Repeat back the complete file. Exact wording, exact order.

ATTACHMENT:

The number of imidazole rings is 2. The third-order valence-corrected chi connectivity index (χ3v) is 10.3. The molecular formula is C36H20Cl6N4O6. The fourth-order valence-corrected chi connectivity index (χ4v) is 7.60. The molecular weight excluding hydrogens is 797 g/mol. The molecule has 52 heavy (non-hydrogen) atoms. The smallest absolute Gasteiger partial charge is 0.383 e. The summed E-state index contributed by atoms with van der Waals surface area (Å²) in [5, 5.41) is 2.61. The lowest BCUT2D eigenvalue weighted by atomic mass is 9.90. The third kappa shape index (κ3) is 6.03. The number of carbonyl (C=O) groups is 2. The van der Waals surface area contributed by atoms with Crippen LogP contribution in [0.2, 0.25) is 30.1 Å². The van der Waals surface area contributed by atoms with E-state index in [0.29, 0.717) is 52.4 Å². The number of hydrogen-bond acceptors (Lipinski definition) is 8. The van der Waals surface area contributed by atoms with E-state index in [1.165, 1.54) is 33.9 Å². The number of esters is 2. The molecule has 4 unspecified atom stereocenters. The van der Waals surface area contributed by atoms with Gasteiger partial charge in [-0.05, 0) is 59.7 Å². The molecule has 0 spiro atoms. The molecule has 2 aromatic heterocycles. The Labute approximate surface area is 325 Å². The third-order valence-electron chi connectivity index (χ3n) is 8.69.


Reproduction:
The number of imidazole rings is 2. The third-order valence-corrected chi connectivity index (χ3v) is 10.3. The molecular formula is C36H20Cl6N4O6. The fourth-order valence-corrected chi connectivity index (χ4v) is 7.60. The molecular weight excluding hydrogens is 797 g/mol. The molecule has 52 heavy (non-hydrogen) atoms. The smallest absolute Gasteiger partial charge is 0.383 e. The summed E-state index contributed by atoms with van der Waals surface area (Å²) in [5, 5.41) is 2.61. The lowest BCUT2D eigenvalue weighted by atomic mass is 9.90. The third kappa shape index (κ3) is 6.03. The number of carbonyl (C=O) groups is 2. The van der Waals surface area contributed by atoms with Crippen LogP contribution in [0.2, 0.25) is 30.1 Å². The van der Waals surface area contributed by atoms with E-state index in [0.29, 0.717) is 52.4 Å². The number of hydrogen-bond acceptors (Lipinski definition) is 8. The van der Waals surface area contributed by atoms with E-state index in [1.165, 1.54) is 33.9 Å². The number of esters is 2. The molecule has 4 unspecified atom stereocenters. The van der Waals surface area contributed by atoms with Gasteiger partial charge in [-0.05, 0) is 59.7 Å². The molecule has 0 spiro atoms. The molecule has 2 aromatic heterocycles. The Labute approximate surface area is 325 Å². The third-order valence-electron chi connectivity index (χ3n) is 8.69.